10.20.2019 Autumn

Sacred (and Adult) Sleepovers

Jasmin Jenkins
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There is a growing trend in the United States of psychedelic enhanced sleepover gatherings, with concentrated growth in both Los Angeles and New York. For context, current research indicates that there are now over 30 million psychedelic users in the US. However, as psychedelics are controlled substances under the Controlled Substances Act of 1970, and are not yet legal, these sleepovers are still very much underground. In most cases you have to know someone who knows someone who can make an introduction to get you on an email list, which might eventually result in being able to secure a spot at one of these sleepovers. 

“So, how did you two get into it?,” I asked a friend over lunch in LA. He explained that at the time, their family had been living on a four-house compound in Venice Beach and every couple of months had noticed that several of their neighbors would leave on Friday evenings: dressed in cozy pajama-like clothes, arms laden with everything from portable mattresses to blankets to grocery bags. But the most curious thing they observed, the thing that got them into the work, as it’s called by those who attend these sleepovers, was the incandescent glow radiating off of their neighbor’s faces upon returning the following morning. After months of observing this mysterious pattern, his wife finally inquired. Through this, she learned that their neighbors were attending sleepovers during which psychedelics were administered in sacred ceremony, under the guidance of a shamanic practitioner. 

“It completely changed our marriage,” says the couple. “Our first experience allowed us to remember what we loved about each other, and it has taken us to depths we had never known could be possible within our relationship — and within our family.” 

This is what I’ve learned is the greatest contributing factor to the burgeoning growth of these communities — the life-altering insights available and the profound connections established with both self and others as a result of just one evening with these powerful substances.  

The shamanic practitioners who guide these journeys, as they are referred to, open these evenings by inviting everyone present to share their intentions for working with the medicine, which is how the psychedelics are spoken of throughout the night.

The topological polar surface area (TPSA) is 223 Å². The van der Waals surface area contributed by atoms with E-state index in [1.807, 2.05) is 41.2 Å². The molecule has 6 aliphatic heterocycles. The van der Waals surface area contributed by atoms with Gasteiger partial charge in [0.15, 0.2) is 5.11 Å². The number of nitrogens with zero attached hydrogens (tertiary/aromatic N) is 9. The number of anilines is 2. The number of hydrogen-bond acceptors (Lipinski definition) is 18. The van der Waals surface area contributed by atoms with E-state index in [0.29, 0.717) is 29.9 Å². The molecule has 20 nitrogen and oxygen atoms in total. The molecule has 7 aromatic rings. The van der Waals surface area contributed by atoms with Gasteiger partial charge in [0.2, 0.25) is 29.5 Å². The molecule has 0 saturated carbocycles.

One sleepover regular shared her reason for participating: “I attend these journeys because it’s through them that I’ve come to remember who I am outside of work and family — I’m an artist and a healer, and I know that in healing myself through this work I am better equipped to bring healing into the world.” 

After intentions are shared, the medicine is distributed, psychedelic enhancing music is turned on, candles are lit, and the group self-organizes. Depending on the practitioner and the shamanic lineage of their specific tradition, the group might be given the same medicine, or in other cases, each person receives something different — that which the guide has determined best for the particular individual and their intention for the evening. Unlike other more traditional psychedelic ceremonies that require silence and hours of quiet, meditative states; during these sleepovers, you are permitted to talk and share, as it’s understood that through this collaborative process one learns how to better co-create with the real journey: the journey of life. 

The movies portion of the sleepover is a series of visions and insights that typically last for several hours, however, the duration is ultimately specific to each person. Everyone’s experience is unique — there can be everything from intense sadness to ecstatic joy expressed in ceremony. The guide is there to remind guests to accept the emotions and experiences that come up as things that need to be felt and, in turn, freed from the body, mind, and spirit. 

Journeys often conclude after five to six hours, upon which guests are offered nourishing, grounding foods like chicken noodle soup and bone broth. After the soup, sleep is encouraged if not mandated, as it’s understood that through sleep the insights acquired through the evening are then formed into deeper impressions within the psyche — allowing for the profound shifts that many have spoken to as a result of being involved with this work. 

In the morning, sleepover guests are gathered back into a circle, and there is intentional time for sharing lessons — within these communities this is called integration. “Integration is the most important part,” one of the shamanic practitioners I spoke with emphasized. By all accounts, integration is not unlike group therapy; it’s a sacred time for shared reflection, processing, and synthesizing of the lessons received and insights gained. 

I’ve been journeying for several years in LA, and these sleepovers, as strange and wild as they may seem to some, have brought me into true belonging with myself and with what it means to be of loving service to the world, and that’s why even as an adult, I’ll keep packing my sleepover bags for years to come.

Jasmin Jenkins is a plant medicine advocate and intuitive connector based in Los Angeles. She was most recently the Head of Partnerships at THINX, and is currently consulting with mission driven startups. You can find her at The Class, over The Standard. 

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